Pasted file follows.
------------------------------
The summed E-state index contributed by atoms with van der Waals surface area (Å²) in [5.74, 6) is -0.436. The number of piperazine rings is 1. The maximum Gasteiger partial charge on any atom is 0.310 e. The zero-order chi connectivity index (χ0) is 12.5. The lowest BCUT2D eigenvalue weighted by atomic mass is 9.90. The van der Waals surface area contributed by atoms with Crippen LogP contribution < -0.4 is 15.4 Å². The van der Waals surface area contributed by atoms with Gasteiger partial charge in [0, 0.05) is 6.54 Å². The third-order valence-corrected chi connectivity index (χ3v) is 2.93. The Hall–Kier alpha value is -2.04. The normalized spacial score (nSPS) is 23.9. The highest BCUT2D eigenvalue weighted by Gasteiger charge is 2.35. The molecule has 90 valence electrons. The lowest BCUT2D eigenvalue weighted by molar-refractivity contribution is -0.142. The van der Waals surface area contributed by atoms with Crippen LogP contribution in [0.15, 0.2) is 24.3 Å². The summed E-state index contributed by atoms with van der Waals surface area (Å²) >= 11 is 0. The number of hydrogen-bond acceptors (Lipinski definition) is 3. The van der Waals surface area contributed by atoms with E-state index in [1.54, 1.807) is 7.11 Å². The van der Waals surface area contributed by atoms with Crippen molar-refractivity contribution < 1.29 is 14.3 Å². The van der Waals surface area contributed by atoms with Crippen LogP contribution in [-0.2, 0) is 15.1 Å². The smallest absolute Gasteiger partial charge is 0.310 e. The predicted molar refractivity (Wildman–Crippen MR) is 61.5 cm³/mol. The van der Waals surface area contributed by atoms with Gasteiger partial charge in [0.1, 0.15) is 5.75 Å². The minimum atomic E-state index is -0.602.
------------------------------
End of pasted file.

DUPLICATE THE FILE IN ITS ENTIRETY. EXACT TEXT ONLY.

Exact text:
The summed E-state index contributed by atoms with van der Waals surface area (Å²) in [5.74, 6) is -0.436. The number of piperazine rings is 1. The maximum Gasteiger partial charge on any atom is 0.310 e. The zero-order chi connectivity index (χ0) is 12.5. The lowest BCUT2D eigenvalue weighted by atomic mass is 9.90. The van der Waals surface area contributed by atoms with Crippen LogP contribution < -0.4 is 15.4 Å². The van der Waals surface area contributed by atoms with Gasteiger partial charge in [0, 0.05) is 6.54 Å². The third-order valence-corrected chi connectivity index (χ3v) is 2.93. The Hall–Kier alpha value is -2.04. The normalized spacial score (nSPS) is 23.9. The highest BCUT2D eigenvalue weighted by Gasteiger charge is 2.35. The molecule has 90 valence electrons. The lowest BCUT2D eigenvalue weighted by molar-refractivity contribution is -0.142. The van der Waals surface area contributed by atoms with Crippen LogP contribution in [0.15, 0.2) is 24.3 Å². The summed E-state index contributed by atoms with van der Waals surface area (Å²) >= 11 is 0. The number of hydrogen-bond acceptors (Lipinski definition) is 3. The van der Waals surface area contributed by atoms with E-state index in [1.54, 1.807) is 7.11 Å². The van der Waals surface area contributed by atoms with Crippen molar-refractivity contribution < 1.29 is 14.3 Å². The van der Waals surface area contributed by atoms with Crippen LogP contribution in [-0.2, 0) is 15.1 Å². The smallest absolute Gasteiger partial charge is 0.310 e. The predicted molar refractivity (Wildman–Crippen MR) is 61.5 cm³/mol. The van der Waals surface area contributed by atoms with Gasteiger partial charge in [0.1, 0.15) is 5.75 Å². The minimum atomic E-state index is -0.602.